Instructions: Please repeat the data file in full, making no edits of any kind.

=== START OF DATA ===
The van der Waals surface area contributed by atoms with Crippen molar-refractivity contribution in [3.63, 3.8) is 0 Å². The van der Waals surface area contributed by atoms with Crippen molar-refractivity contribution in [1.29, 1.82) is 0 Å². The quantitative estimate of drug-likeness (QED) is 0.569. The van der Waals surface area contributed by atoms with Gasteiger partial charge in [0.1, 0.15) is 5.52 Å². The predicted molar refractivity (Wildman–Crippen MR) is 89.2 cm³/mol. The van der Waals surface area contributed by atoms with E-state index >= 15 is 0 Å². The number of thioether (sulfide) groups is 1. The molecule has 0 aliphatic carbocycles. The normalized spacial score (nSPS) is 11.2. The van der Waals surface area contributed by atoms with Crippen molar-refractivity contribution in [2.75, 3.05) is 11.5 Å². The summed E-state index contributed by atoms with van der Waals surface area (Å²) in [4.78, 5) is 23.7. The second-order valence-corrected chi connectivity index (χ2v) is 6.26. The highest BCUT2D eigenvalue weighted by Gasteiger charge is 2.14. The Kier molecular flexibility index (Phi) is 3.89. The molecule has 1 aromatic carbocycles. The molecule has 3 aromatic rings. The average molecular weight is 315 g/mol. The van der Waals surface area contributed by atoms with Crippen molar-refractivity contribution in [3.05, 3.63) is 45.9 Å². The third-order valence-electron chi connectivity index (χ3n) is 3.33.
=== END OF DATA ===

The van der Waals surface area contributed by atoms with Crippen molar-refractivity contribution in [3.63, 3.8) is 0 Å². The van der Waals surface area contributed by atoms with Crippen molar-refractivity contribution in [1.29, 1.82) is 0 Å². The quantitative estimate of drug-likeness (QED) is 0.569. The van der Waals surface area contributed by atoms with Gasteiger partial charge in [0.1, 0.15) is 5.52 Å². The predicted molar refractivity (Wildman–Crippen MR) is 89.2 cm³/mol. The van der Waals surface area contributed by atoms with E-state index >= 15 is 0 Å². The number of thioether (sulfide) groups is 1. The molecule has 0 aliphatic carbocycles. The normalized spacial score (nSPS) is 11.2. The van der Waals surface area contributed by atoms with Crippen molar-refractivity contribution in [2.75, 3.05) is 11.5 Å². The summed E-state index contributed by atoms with van der Waals surface area (Å²) in [4.78, 5) is 23.7. The second-order valence-corrected chi connectivity index (χ2v) is 6.26. The highest BCUT2D eigenvalue weighted by Gasteiger charge is 2.14. The Kier molecular flexibility index (Phi) is 3.89. The molecule has 1 aromatic carbocycles. The molecule has 3 aromatic rings. The average molecular weight is 315 g/mol. The van der Waals surface area contributed by atoms with Crippen molar-refractivity contribution in [3.05, 3.63) is 45.9 Å². The third-order valence-electron chi connectivity index (χ3n) is 3.33.